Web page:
Twelve years ago, I recall trying on clothes at Ann Taylor Loft and noticed that my usual size small was swimming on me. Hmm. I sized down and then kicked myself for not owning a scale. My existing clothes fit the same, so I was fairly certain that I hadn’t lost weight. Since that time, I’ve gained around five pounds, yet, according to jean manufacturers, I’ve dropped four inches in the waist. What?! That’s definitely not the case. Even the objective measure of inches has been bastardized.
I’ve always bought most of my clothes at thrift shops or collected hand-me-downs because I don’t care much about fashion and am a bit cheap. Occasionally, I’ll find something I like and buy it in every color because it is comfy, flattering, and does not require matching. Now that I’ve discovered I’m mold-sensitive, I need to buy new to avoid re-exposure and a health relapse. Thus, I’m reacquainting myself with the frustrating phenomenon of vanity sizing.
When I order clothes online, I always wait until there are enough reviews to determine whether something runs large or true-to-size. More often than not, that isn’t useful. Besides, I’m average–well, what was considered average prior to the 1990s. I just learned that today the average 18- to 20-year-old woman today weights 170 pounds. Based on the BMI calculator for an averaged height woman, the average young lady is overweight and borderline obese.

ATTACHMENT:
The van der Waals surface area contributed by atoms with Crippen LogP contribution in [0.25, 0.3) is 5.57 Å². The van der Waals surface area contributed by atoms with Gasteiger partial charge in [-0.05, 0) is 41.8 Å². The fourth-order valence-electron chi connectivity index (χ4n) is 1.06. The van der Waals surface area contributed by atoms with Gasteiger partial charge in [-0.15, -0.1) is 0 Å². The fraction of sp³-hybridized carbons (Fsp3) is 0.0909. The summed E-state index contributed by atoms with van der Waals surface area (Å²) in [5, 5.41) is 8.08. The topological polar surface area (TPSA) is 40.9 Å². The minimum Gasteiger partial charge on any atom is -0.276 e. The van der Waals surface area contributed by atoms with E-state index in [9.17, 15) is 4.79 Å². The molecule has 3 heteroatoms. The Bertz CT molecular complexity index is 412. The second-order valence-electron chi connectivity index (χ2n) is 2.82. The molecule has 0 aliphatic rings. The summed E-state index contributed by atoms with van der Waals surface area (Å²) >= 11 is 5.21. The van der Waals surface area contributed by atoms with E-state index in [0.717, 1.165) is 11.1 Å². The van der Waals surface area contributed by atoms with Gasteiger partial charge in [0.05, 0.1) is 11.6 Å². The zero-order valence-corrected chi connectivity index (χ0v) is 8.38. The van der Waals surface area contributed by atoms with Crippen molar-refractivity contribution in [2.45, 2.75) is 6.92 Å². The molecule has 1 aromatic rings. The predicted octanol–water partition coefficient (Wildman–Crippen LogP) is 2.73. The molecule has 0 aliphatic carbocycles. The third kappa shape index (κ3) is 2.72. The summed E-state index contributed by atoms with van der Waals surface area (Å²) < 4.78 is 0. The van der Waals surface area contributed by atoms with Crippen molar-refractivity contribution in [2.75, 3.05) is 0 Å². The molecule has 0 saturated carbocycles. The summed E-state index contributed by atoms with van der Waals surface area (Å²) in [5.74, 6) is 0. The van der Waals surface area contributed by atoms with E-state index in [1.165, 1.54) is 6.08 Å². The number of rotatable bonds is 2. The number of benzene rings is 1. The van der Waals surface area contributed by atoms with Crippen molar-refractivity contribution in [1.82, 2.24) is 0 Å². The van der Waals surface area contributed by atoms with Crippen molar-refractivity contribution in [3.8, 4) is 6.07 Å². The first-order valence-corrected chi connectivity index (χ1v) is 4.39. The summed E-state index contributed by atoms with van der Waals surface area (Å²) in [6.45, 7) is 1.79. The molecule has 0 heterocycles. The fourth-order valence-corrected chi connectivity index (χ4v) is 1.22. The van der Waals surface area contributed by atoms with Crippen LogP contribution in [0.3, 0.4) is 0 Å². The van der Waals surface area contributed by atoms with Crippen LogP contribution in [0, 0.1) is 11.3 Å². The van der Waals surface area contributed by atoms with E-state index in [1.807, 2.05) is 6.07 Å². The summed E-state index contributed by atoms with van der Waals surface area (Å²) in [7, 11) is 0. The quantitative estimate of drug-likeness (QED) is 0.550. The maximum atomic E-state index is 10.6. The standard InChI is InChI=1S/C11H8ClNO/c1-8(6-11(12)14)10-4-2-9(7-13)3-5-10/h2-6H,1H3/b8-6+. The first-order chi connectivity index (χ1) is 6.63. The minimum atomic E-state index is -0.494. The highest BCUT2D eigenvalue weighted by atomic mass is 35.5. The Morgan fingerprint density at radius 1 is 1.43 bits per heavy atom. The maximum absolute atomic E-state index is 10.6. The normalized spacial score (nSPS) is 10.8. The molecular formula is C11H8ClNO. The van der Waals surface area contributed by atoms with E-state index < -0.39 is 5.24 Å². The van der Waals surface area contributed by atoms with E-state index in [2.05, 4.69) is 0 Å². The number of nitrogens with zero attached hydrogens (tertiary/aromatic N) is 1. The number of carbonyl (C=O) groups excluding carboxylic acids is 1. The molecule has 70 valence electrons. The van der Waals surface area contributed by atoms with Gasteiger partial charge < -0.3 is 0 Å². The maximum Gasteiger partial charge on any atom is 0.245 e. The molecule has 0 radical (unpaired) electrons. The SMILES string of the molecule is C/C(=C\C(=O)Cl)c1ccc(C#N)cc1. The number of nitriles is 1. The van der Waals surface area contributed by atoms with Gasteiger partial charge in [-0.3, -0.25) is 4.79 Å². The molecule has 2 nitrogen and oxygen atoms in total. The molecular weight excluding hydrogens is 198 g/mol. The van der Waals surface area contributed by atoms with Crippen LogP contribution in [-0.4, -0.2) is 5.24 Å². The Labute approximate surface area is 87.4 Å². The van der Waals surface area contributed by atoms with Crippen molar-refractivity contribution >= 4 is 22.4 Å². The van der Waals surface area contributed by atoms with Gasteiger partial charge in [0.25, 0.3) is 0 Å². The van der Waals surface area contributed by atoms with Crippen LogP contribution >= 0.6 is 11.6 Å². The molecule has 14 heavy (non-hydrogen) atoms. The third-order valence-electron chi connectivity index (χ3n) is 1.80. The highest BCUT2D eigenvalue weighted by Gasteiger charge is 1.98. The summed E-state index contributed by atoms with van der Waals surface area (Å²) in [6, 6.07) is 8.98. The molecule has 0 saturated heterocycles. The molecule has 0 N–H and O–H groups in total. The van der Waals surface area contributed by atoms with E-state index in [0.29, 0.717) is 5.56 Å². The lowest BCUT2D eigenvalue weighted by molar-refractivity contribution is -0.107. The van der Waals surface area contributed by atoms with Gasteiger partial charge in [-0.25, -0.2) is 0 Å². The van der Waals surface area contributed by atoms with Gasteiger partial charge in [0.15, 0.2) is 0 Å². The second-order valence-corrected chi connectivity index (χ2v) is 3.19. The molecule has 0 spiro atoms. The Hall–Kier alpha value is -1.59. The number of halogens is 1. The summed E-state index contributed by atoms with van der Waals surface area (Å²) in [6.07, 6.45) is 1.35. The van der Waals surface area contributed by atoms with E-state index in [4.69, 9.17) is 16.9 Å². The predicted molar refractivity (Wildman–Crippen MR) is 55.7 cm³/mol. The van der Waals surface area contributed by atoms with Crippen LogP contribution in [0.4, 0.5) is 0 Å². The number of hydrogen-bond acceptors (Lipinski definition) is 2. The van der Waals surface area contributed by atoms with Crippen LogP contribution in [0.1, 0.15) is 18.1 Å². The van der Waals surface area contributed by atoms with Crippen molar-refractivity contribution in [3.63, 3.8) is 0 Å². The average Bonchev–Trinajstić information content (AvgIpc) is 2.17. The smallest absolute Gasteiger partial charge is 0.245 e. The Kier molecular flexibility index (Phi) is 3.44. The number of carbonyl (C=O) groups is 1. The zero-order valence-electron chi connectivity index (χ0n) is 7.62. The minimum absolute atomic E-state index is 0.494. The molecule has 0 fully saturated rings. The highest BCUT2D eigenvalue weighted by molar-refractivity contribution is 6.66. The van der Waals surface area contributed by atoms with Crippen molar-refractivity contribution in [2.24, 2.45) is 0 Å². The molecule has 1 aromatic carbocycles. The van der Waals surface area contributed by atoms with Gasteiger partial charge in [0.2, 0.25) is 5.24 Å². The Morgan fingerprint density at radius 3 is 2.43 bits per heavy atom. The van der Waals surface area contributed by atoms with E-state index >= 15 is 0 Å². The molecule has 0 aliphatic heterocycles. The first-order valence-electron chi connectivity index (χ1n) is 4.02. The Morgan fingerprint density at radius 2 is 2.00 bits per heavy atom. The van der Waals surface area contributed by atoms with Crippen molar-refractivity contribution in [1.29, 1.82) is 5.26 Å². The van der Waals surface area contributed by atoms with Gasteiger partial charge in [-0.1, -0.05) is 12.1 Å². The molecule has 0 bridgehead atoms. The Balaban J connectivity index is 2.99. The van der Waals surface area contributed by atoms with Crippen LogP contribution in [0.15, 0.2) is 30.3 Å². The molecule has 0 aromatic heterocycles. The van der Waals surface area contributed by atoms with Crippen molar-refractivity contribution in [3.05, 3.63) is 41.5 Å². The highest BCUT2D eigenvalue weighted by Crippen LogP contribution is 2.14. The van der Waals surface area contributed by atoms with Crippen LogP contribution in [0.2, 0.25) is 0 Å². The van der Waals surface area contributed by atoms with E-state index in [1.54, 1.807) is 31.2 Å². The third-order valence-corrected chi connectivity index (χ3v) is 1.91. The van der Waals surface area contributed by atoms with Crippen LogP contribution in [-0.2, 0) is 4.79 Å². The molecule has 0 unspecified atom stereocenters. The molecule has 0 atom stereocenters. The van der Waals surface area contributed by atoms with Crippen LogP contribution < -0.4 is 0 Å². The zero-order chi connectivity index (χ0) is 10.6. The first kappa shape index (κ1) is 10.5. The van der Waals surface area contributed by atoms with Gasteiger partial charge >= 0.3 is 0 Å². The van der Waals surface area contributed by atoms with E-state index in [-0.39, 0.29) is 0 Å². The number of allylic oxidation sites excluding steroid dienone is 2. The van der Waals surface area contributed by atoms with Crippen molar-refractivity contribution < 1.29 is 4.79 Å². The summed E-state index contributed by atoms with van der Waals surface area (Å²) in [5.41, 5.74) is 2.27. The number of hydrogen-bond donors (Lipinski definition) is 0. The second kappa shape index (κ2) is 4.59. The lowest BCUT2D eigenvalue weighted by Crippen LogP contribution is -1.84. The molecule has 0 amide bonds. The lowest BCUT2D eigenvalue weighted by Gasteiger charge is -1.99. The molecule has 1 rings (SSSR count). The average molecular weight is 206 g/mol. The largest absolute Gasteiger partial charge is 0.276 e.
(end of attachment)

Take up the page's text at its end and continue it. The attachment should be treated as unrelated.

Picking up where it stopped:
Setting the health consequences of obesity aside for the moment, what is causing this sizing inconsistency? Do people find it easier to try on 300 different shirts than admit that maybe a larger size would be most flattering on their body? Is it because clothing is manufactured in China, Bangladesh, Pakistan, and Brazil where body proportions may be different? Do profits skyrocket when the average 170 pound college female can drop her clothes to reveal her clothing is size small? I truly don’t get it.
My wardrobe is largely the same as it was ten years ago-a tidy line of tags reading: small. The few newer items sprinkled throughout read: xx-small. And those articles of clothing upset me a bit. But, why? I think, for me, it’s two things. First, it’s frustrating to never know which size to purchase and to note inconsistency even within brands. Second, vanity sizing comes across as completely disingenuous. Perhaps women feel good about wearing a smaller size but I fear we, as a society, are encouraging the obesity epidemic by diffusing responsibility. Companies remain profitable while unhealthy women squeeze into the false advertising.